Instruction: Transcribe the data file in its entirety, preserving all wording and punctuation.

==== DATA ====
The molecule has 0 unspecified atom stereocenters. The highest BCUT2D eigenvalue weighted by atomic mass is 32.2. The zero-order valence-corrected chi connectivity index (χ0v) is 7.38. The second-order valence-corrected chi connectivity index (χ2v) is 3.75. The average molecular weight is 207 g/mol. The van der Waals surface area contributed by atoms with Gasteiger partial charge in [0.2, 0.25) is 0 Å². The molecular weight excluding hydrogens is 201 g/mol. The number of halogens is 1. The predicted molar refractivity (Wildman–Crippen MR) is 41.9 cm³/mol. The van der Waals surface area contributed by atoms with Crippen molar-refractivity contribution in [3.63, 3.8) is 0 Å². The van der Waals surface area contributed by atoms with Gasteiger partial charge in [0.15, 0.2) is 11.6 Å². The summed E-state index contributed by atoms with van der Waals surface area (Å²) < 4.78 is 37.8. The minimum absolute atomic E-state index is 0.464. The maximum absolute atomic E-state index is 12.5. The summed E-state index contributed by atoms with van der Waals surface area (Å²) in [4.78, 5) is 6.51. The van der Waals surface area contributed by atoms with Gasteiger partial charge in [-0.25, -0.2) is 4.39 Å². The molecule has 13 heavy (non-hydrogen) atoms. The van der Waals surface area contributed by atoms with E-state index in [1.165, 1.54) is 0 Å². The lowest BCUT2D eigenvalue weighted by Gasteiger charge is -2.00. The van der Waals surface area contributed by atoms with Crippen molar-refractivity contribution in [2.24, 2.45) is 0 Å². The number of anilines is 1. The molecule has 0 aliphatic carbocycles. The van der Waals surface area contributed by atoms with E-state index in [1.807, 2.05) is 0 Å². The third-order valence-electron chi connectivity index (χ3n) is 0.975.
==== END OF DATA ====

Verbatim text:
The molecule has 0 unspecified atom stereocenters. The highest BCUT2D eigenvalue weighted by atomic mass is 32.2. The zero-order valence-corrected chi connectivity index (χ0v) is 7.38. The second-order valence-corrected chi connectivity index (χ2v) is 3.75. The average molecular weight is 207 g/mol. The van der Waals surface area contributed by atoms with Gasteiger partial charge in [0.2, 0.25) is 0 Å². The molecular weight excluding hydrogens is 201 g/mol. The number of halogens is 1. The predicted molar refractivity (Wildman–Crippen MR) is 41.9 cm³/mol. The van der Waals surface area contributed by atoms with Crippen molar-refractivity contribution in [3.63, 3.8) is 0 Å². The van der Waals surface area contributed by atoms with Gasteiger partial charge in [0.15, 0.2) is 11.6 Å². The summed E-state index contributed by atoms with van der Waals surface area (Å²) < 4.78 is 37.8. The minimum absolute atomic E-state index is 0.464. The maximum absolute atomic E-state index is 12.5. The summed E-state index contributed by atoms with van der Waals surface area (Å²) in [4.78, 5) is 6.51. The van der Waals surface area contributed by atoms with Gasteiger partial charge in [-0.25, -0.2) is 4.39 Å². The molecule has 13 heavy (non-hydrogen) atoms. The van der Waals surface area contributed by atoms with E-state index in [1.165, 1.54) is 0 Å². The lowest BCUT2D eigenvalue weighted by Gasteiger charge is -2.00. The van der Waals surface area contributed by atoms with Crippen molar-refractivity contribution in [2.24, 2.45) is 0 Å². The number of anilines is 1. The molecule has 0 aliphatic carbocycles. The van der Waals surface area contributed by atoms with E-state index in [1.807, 2.05) is 0 Å². The third-order valence-electron chi connectivity index (χ3n) is 0.975.